Analyze That picks up where 1999's Analyze This left off. Paul Vitti (Robert De Niro) is a mob boss, now in Sing-Sing Prison. Ben Sobol (Billy Crystal) is trying to carry on a quiet psychology practice in the wake of his father's death. When someone starts trying to kill Vitti in prison, he succumbs to a bout of catatonia, mingled with Broadway show tunes. Sobol is asked to assess the troubled Mr. Vitti, and concludes that this is no act. The FBI decides to make Sobol's house into a temporary federal institution, and release Vitti into his care. The mobster immediately swings into his old habits. Sobol and his wife (Lisa Kudrow) must survive this gangster, cope with mourning relatives and carry on a normal life - all at the same time.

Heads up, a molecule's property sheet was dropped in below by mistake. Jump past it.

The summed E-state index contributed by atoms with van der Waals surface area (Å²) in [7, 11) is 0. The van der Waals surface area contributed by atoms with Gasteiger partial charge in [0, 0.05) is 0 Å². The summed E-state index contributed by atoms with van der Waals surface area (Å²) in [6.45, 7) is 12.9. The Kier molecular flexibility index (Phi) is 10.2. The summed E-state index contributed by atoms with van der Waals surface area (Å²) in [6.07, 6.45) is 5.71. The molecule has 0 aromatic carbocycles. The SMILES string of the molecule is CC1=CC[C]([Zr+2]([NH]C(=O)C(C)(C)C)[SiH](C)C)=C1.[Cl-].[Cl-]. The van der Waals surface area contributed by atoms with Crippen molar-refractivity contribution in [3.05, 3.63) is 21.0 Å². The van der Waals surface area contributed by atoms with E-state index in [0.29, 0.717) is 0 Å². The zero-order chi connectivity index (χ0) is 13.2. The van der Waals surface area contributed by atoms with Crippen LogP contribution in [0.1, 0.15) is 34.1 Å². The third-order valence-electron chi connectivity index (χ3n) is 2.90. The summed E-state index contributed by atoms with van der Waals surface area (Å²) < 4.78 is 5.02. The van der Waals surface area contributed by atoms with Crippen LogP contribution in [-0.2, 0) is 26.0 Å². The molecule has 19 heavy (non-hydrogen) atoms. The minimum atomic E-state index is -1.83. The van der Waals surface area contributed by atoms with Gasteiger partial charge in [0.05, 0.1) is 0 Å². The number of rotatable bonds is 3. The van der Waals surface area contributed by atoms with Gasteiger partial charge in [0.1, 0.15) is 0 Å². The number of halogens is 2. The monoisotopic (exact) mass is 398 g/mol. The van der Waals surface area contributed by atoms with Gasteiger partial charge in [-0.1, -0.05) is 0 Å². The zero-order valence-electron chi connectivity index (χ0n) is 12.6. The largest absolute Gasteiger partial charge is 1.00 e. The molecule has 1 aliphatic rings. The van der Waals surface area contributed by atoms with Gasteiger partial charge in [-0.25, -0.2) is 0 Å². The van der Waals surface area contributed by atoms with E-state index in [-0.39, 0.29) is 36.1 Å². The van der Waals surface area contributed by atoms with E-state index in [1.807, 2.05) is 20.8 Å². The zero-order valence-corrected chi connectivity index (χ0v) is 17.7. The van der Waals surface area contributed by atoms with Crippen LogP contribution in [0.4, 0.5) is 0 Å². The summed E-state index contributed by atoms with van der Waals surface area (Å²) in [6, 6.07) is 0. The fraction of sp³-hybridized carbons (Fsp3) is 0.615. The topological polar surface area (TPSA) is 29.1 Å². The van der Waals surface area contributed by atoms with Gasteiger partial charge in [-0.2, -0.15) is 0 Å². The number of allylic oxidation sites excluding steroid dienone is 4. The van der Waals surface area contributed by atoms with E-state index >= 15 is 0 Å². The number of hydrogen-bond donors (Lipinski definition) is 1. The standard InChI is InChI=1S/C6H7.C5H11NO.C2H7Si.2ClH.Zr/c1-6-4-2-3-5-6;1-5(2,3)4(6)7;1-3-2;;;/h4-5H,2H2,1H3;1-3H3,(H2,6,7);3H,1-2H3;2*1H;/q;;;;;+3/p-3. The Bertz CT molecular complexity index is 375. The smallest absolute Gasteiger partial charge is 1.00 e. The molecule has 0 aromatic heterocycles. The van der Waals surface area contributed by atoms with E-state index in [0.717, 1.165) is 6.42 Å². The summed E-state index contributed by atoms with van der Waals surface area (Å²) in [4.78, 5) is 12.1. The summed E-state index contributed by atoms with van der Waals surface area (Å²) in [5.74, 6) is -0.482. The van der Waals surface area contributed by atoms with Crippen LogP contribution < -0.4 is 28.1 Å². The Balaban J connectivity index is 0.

The Sopranos blazed this trail of mobsters needing therapy. Analyze This took that concept in a comic direction.
The sequel takes it in a sitcom direction. Kudrow is given so little to work with, that she could have been replaced by a hat rack without impeding the plot. The strength of this movie - insofar as there is any - comes from its key players - De Niro and Crystal - along with character actor Joe Viterelli, who plays Vitti's right hand man, Jelly. At one point, Vitti is tapped to work as a technical consultant for a television show called 'Little Caesar' (kind of like The Sopranos, if it were made for one of the big-three American networks). That tip of the hat is amusing, but it makes for a setting that stretches disbelief, as Vitti's gang takes over the production lot.
Laughs pepper this movie about mob families at war like stray bullets from a Tommy gun. Analyze That manages to include serious and sad...